Yet every time I read these two parables, I wish I knew what came next – what followed the discovery and the response. What happened the next day, or a month or two later, or after a few years had passed? What happened to that man who found the treasure in the field and reburied it, only to come back later in joy and buy the whole field? Does he build a wall around that field to keep out the riff-raff? Does he get ambitious and keep looking in other fields for more treasure, or hire a crew of diggers to check all the neighboring fields? Does he diversify, thinking to himself, “I found treasure in a field, so what’s to keep me from winning the lottery, or landing that amazing deal?” Does he leave the treasure buried or does he dig it up again and use it for something? Does he plant a tree or build an altar to mark what special thing he found in this place, or is the field now overgrown and forgotten, now that the thrill of discovery has passed?
What about the merchant with the pearl of great price? Does he still buy and sell, as merchants do? Or with the sale of all his things, does he work in IT now that he’s no longer hustling like he did? Did he become obsessed with that pearl’s safety? Did protecting it drive him mad?In his fear, did he try to smother or helicopter around that pearl rather than letting it shine like the sun? Did he suffer a bout of perfectionism and fixate on that one blemish that just wouldn’t buff out? Or does the luster fade, and the thing he once called “the pearl of great price” becomes just “the pearl,” gathering dust on a shelf in the corner?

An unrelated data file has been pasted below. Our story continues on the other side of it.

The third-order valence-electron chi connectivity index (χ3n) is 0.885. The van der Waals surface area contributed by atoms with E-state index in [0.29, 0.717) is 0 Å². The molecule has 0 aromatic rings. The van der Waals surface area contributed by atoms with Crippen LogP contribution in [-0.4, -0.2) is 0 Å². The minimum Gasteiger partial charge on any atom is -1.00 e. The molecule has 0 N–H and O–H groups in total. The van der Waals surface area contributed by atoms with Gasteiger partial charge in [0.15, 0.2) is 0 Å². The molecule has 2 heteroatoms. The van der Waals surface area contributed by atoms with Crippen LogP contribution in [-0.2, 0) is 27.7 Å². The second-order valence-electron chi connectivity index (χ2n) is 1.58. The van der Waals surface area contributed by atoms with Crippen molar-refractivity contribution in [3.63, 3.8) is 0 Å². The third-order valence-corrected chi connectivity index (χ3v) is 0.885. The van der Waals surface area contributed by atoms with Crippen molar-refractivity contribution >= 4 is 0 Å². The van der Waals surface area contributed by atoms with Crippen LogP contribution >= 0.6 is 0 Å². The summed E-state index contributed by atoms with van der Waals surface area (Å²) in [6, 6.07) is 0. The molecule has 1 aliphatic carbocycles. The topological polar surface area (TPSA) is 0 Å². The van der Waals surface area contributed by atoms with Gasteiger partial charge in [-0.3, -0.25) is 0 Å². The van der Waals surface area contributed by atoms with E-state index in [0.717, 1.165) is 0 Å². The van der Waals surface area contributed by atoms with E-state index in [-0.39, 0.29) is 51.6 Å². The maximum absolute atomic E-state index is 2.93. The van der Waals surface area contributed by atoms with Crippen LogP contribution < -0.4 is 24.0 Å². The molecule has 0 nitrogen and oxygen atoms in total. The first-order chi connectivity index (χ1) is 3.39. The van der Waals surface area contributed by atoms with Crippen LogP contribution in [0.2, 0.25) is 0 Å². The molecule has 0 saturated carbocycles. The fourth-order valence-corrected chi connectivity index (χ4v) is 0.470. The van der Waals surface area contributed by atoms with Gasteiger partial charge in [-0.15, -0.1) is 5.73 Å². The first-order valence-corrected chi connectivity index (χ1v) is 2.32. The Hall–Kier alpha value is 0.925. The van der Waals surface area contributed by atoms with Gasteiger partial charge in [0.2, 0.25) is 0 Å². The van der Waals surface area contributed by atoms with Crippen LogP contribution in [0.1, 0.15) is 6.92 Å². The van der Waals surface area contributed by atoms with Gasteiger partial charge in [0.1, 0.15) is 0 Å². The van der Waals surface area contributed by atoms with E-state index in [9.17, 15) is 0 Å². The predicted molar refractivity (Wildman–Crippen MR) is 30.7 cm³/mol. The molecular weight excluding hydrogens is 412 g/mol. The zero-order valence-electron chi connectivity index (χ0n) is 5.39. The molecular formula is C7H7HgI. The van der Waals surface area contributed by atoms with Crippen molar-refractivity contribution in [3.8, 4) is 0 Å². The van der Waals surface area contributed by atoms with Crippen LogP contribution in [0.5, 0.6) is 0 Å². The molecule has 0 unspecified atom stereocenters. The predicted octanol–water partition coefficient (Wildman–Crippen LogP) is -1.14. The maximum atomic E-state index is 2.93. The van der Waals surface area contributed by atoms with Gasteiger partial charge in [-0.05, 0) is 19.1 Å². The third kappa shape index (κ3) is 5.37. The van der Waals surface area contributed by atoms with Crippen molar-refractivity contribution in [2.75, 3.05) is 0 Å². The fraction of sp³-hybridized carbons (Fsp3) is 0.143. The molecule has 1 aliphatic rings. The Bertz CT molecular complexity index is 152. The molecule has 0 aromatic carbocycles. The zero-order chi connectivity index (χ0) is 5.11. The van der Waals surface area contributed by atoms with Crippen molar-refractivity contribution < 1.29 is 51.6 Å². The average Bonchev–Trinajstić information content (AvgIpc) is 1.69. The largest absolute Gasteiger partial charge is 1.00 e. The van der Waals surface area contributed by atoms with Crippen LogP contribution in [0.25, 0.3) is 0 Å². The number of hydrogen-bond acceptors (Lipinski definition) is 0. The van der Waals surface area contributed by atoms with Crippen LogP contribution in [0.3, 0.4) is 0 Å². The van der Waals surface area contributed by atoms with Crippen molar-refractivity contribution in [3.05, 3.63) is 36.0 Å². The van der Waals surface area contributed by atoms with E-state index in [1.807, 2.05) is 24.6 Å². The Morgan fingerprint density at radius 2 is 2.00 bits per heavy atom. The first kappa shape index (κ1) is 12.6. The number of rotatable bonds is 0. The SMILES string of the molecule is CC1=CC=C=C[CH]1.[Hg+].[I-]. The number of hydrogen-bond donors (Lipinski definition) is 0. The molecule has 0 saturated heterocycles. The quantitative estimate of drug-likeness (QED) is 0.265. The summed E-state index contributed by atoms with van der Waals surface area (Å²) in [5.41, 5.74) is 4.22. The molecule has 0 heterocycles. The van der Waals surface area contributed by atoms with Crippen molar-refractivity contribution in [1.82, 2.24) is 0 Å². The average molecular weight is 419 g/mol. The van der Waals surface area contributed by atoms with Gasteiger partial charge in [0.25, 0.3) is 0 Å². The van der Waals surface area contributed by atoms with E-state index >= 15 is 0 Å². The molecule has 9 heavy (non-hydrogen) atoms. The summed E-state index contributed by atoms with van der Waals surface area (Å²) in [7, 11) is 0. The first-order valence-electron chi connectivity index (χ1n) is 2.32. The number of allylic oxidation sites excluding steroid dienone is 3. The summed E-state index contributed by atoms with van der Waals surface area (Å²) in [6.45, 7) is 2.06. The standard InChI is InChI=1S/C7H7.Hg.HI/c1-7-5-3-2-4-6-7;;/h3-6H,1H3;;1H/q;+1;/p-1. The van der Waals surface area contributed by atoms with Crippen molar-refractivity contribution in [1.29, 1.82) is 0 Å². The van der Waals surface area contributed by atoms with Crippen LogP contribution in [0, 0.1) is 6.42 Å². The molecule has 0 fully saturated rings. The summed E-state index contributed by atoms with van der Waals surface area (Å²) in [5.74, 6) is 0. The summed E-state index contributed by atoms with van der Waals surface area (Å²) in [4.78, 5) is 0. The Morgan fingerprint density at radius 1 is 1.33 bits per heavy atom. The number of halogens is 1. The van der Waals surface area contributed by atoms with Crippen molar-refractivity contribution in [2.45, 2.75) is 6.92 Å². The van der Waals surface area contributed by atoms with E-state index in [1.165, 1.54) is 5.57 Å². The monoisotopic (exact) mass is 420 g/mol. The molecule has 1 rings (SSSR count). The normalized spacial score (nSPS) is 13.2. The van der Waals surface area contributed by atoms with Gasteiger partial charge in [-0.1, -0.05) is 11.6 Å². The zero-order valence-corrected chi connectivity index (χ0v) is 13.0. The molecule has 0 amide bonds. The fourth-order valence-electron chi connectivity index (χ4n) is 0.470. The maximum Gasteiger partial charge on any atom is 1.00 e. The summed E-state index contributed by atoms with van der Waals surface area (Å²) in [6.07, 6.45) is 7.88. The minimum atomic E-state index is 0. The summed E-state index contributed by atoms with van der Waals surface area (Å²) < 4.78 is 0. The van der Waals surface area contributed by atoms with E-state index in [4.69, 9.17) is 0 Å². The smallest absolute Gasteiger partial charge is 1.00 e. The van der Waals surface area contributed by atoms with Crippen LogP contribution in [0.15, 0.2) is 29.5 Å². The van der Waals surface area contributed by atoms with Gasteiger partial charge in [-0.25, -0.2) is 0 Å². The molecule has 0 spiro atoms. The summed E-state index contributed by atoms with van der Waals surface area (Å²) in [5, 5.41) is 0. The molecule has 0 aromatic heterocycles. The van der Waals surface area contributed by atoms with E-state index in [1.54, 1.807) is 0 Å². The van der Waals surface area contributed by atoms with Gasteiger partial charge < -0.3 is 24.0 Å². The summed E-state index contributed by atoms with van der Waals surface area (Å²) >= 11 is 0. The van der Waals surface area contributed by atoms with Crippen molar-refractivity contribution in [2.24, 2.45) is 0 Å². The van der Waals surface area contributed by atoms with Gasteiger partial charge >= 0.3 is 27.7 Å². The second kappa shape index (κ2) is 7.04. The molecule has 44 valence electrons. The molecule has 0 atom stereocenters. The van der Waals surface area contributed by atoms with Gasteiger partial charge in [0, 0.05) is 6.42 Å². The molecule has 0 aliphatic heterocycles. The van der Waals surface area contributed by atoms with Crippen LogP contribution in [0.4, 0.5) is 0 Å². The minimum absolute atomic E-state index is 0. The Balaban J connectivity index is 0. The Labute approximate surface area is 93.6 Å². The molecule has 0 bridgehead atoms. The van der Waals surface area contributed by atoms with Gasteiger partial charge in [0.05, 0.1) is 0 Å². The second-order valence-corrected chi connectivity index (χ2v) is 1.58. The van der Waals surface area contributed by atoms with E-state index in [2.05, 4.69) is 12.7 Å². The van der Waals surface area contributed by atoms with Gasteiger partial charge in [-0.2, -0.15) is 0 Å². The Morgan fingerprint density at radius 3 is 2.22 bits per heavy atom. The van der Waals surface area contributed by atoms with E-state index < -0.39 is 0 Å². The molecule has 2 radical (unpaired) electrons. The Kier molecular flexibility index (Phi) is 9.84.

How did they tend that which is priceless over the long haul, when the going got tough or the honeymoon ends, when circumstances change or loss disrupts?
I’m sure we don’t have to jump far to begin applying these questions to the treasures in our lives, do we? Name the priceless treasure, name the pearl of greatest value, and I bet we’ll find the same list among us. Family. Friends. Health. Resources. Community. Creation. Sabbath. Meaning. Purpose. Wonder. Hope. Grace. Joy. Peace. And Love above all else. The things that matter most are priceless to us, aren’t they? They’re of infinite value, precious and cherished and irreplaceable all the same.